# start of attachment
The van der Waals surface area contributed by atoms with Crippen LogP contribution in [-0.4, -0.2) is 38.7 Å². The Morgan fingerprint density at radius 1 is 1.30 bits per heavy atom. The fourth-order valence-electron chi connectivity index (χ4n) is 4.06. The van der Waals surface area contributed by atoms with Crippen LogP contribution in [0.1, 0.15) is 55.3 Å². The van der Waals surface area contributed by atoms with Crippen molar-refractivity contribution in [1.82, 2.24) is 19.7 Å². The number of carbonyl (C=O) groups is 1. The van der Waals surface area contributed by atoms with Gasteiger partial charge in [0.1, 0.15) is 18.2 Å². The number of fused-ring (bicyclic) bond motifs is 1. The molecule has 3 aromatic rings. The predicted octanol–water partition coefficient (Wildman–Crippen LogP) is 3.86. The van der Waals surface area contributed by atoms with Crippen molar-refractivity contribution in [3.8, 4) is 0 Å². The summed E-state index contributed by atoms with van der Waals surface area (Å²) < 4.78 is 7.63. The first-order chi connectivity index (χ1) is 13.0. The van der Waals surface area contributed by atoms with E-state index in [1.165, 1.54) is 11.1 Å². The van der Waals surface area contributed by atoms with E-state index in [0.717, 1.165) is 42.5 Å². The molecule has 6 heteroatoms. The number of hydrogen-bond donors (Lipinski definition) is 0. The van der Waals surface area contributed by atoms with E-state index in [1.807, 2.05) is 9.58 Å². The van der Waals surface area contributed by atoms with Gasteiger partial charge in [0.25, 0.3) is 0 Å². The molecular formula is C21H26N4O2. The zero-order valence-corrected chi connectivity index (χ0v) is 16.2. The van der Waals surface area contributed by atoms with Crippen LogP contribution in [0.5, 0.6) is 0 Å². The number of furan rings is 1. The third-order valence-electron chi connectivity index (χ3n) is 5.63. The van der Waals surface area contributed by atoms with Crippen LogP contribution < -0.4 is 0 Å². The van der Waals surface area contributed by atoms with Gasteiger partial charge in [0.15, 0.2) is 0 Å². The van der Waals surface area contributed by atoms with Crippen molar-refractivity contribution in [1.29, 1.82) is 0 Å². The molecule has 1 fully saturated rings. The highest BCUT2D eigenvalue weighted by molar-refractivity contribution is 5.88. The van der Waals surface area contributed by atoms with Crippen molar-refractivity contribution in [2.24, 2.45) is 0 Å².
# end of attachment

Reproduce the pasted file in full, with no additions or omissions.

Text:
The van der Waals surface area contributed by atoms with Crippen LogP contribution in [-0.4, -0.2) is 38.7 Å². The Morgan fingerprint density at radius 1 is 1.30 bits per heavy atom. The fourth-order valence-electron chi connectivity index (χ4n) is 4.06. The van der Waals surface area contributed by atoms with Crippen LogP contribution in [0.1, 0.15) is 55.3 Å². The van der Waals surface area contributed by atoms with Crippen molar-refractivity contribution in [1.82, 2.24) is 19.7 Å². The number of carbonyl (C=O) groups is 1. The van der Waals surface area contributed by atoms with Gasteiger partial charge in [0.1, 0.15) is 18.2 Å². The number of fused-ring (bicyclic) bond motifs is 1. The molecule has 3 aromatic rings. The predicted octanol–water partition coefficient (Wildman–Crippen LogP) is 3.86. The van der Waals surface area contributed by atoms with Crippen molar-refractivity contribution in [3.8, 4) is 0 Å². The summed E-state index contributed by atoms with van der Waals surface area (Å²) < 4.78 is 7.63. The first-order chi connectivity index (χ1) is 13.0. The van der Waals surface area contributed by atoms with E-state index in [1.165, 1.54) is 11.1 Å². The van der Waals surface area contributed by atoms with E-state index in [0.717, 1.165) is 42.5 Å². The molecule has 6 heteroatoms. The number of hydrogen-bond donors (Lipinski definition) is 0. The van der Waals surface area contributed by atoms with E-state index in [1.807, 2.05) is 9.58 Å². The van der Waals surface area contributed by atoms with Gasteiger partial charge in [0.25, 0.3) is 0 Å². The molecular formula is C21H26N4O2. The zero-order valence-corrected chi connectivity index (χ0v) is 16.2. The van der Waals surface area contributed by atoms with Crippen LogP contribution in [0.5, 0.6) is 0 Å². The number of furan rings is 1. The third-order valence-electron chi connectivity index (χ3n) is 5.63. The van der Waals surface area contributed by atoms with Crippen LogP contribution < -0.4 is 0 Å². The van der Waals surface area contributed by atoms with Gasteiger partial charge in [0.15, 0.2) is 0 Å². The van der Waals surface area contributed by atoms with Crippen molar-refractivity contribution in [1.29, 1.82) is 0 Å². The molecule has 1 fully saturated rings. The highest BCUT2D eigenvalue weighted by molar-refractivity contribution is 5.88. The van der Waals surface area contributed by atoms with Crippen molar-refractivity contribution in [2.24, 2.45) is 0 Å².